Davis community celebrates diversity
Davis is often recognized as a town with a strong sense of community well-being and resounding harmony, whether it is due to the culturally diverse college-town atmosphere or the physically tight-knit aspect of the city. The Culture Co-op (with “Co-op” standing for “caring, optimistic, open-minded people”) understands the importance of learning and respecting people’s cultural backgrounds and emphasizes the necessity of stepping out of one’s cultural comfort zone.
Sandy Holman, the founder and director of the Culture Co-op, is hosting its second annual “We All Have a Heritage” showcase as an opportunity for Davis residents and people in the area to come together to educate and acquire knowledge about many different heritages and cultures in hopes that they will gain appreciation and love for what makes them diverse. The event will be just as educational as it will be enjoyable and entertaining.
“I call it edutainment because you get entertainment, but you might learn a few things that you didn’t know about someone who’s different from you too,” Holman said. “With all the craziness going on right now in our country, I think we need a time where we can come together with friends in a loving and educational way. I’m very concerned about the current state of affairs, but I’m hopeful because there are people who are out there doing events like the We All Have A Heritage showcase to bring people together.”
With the current political atmosphere in the United States, people like Holman realize that now is the best time to promote cultural awareness and spread compassion where it is needed most. She also acknowledges that the very things that make people unique can bring them together, as realizing differences can reveal a sense of similarity among people.
“I’ve always said that it’s important to know about our own cultural identities because when we know about our own, we’re not threatened by others that we may not understand or know, and it’s so critical where fear is paramount right now,” Holman said. “If you choose to live in a bubble and interact with people who only look like you or seem like you, you make yourself more susceptive to stereotypes, manipulation and fear. It is so critical that we all reach out and interact and learn about people who are different from us, because what we’ll find is that we actually have a lot of similarities from a humanity standpoint, and the differences that we have are things that can often strengthen us as a society.”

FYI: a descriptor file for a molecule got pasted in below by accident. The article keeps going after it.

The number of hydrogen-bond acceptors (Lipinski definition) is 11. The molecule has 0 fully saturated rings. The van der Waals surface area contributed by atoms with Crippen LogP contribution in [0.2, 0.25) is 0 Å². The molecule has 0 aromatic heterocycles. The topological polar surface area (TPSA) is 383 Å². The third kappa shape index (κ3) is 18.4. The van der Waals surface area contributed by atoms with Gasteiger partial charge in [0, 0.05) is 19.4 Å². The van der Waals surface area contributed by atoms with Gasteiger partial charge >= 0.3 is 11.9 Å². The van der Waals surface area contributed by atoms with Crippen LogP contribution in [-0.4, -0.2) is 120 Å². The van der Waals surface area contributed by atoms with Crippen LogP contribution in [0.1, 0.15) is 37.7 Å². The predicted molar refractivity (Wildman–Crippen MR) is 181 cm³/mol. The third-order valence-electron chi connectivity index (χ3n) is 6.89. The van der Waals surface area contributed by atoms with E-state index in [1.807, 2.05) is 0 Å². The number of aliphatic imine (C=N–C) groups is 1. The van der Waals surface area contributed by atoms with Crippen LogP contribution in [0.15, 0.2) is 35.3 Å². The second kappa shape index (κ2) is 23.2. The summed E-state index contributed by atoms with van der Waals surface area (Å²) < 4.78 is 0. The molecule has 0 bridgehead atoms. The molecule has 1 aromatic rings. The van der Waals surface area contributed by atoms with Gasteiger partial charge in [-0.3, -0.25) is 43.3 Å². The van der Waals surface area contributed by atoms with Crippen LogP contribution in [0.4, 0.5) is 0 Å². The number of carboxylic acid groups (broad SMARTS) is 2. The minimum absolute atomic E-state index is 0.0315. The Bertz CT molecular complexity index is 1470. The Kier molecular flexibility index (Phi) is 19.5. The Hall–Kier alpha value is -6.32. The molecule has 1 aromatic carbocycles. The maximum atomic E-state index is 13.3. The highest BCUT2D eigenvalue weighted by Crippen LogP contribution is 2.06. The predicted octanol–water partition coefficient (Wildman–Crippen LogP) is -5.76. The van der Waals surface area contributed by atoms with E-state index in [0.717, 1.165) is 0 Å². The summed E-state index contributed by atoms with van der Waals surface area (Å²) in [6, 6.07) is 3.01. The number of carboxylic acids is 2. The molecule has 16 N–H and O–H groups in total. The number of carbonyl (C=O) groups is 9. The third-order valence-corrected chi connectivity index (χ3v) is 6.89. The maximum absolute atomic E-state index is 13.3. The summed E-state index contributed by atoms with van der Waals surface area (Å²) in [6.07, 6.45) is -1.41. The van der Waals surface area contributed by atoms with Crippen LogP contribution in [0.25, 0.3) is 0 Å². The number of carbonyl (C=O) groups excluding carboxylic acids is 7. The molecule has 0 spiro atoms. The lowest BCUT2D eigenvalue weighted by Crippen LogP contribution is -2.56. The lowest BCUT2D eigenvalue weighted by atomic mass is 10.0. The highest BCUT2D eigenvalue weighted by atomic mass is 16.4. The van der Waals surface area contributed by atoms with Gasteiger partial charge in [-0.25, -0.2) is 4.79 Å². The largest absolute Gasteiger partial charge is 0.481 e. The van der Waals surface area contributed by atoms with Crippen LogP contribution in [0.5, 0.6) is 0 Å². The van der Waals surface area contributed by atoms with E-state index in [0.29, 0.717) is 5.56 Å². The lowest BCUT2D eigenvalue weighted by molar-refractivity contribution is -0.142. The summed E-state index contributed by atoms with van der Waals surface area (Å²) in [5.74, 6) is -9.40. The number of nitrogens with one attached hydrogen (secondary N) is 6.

Heritage nowadays is an element that appears to be forgotten or even neglected. People sometimes lose their cultural background to assimilate into modern American society, meaning that it is even more important to go back and learn more about the cultural significance of one’s heritage.
Maryam Irfan, a fourth-year communication and community and regional development double major and assistant lead for the PR marketing and event planning team at the Culture Co-op, believes that the differences we have in our community present the opportunity to make changes in ways that would not be possible without that diversity.
“Heritage is something that connects us back to the community that we come from and all of the people before us who worked hard to build better lives from us, so we should hold onto that culture people try so hard to pass down, like the customs and values of our heritage,” Irfan said. “Cultural diversity is incredibly important because we learn so much from one another and from our differences and opinions and experiences. These experiences allow us to create something that we might not have been able to do without different minds. The more differences, the more opportunity to create something amazing.”
Silvia Chen, a third-year design major and the lead team intern for the PR marketing and event planning team, agrees that one of the most rewarding aspects of this event is the chance to give back to the community.
“I feel like we’ve been working on this so long and it’s finally coming together,” Chen said. “The most exciting thing for me is to see how it’ll play out and how influential it will be on the community because we all have a heritage, just like the name. Heritage is more than just about restoring or preserving. It’s more about the tangible things like cultural ideas and memories that are passed on. I feel like it’s made up of personality and perspective of life. It’s one of the most important things in life.”
The showcase is not just an event for people to gather and learn about cultural difference, it is also a fundraiser for an even greater cause.
“We will have edutainment,” Holman said. “There will be a lot of fun entertainment and little moments of spoken word of cultural sharing that I think will touch people’s hearts. It’s also a fundraiser for our non profit, United and Unity. We try to work nationally and especially locally in Northern California with young people to plant a seed of respect for equity, diversity and cultural competency and education. This money allows us to support our We All Have A Heritage campaign, which is more critical now than ever.”
The Culture Co-op seeks to use its funds for materials and workshops for youth and to prepare children and families to embrace various cultural identities and heterogeneous communities.
“Our main goal is to showcase diverse talents, so we have a lot of different performers such as a hip-hop and spoken word group performing and a children’s dance group performing,” Irfan said. “We work with a lot of community organizations, educators and youth of all different ages. We do a lot of anti-bullying programs and our goal is to increase literacy and build appreciation of diversity and we also partner with a lot of teachers and businesses to help with events that promote student success.”
Written by: Becky Lee — firstname.lastname@example.org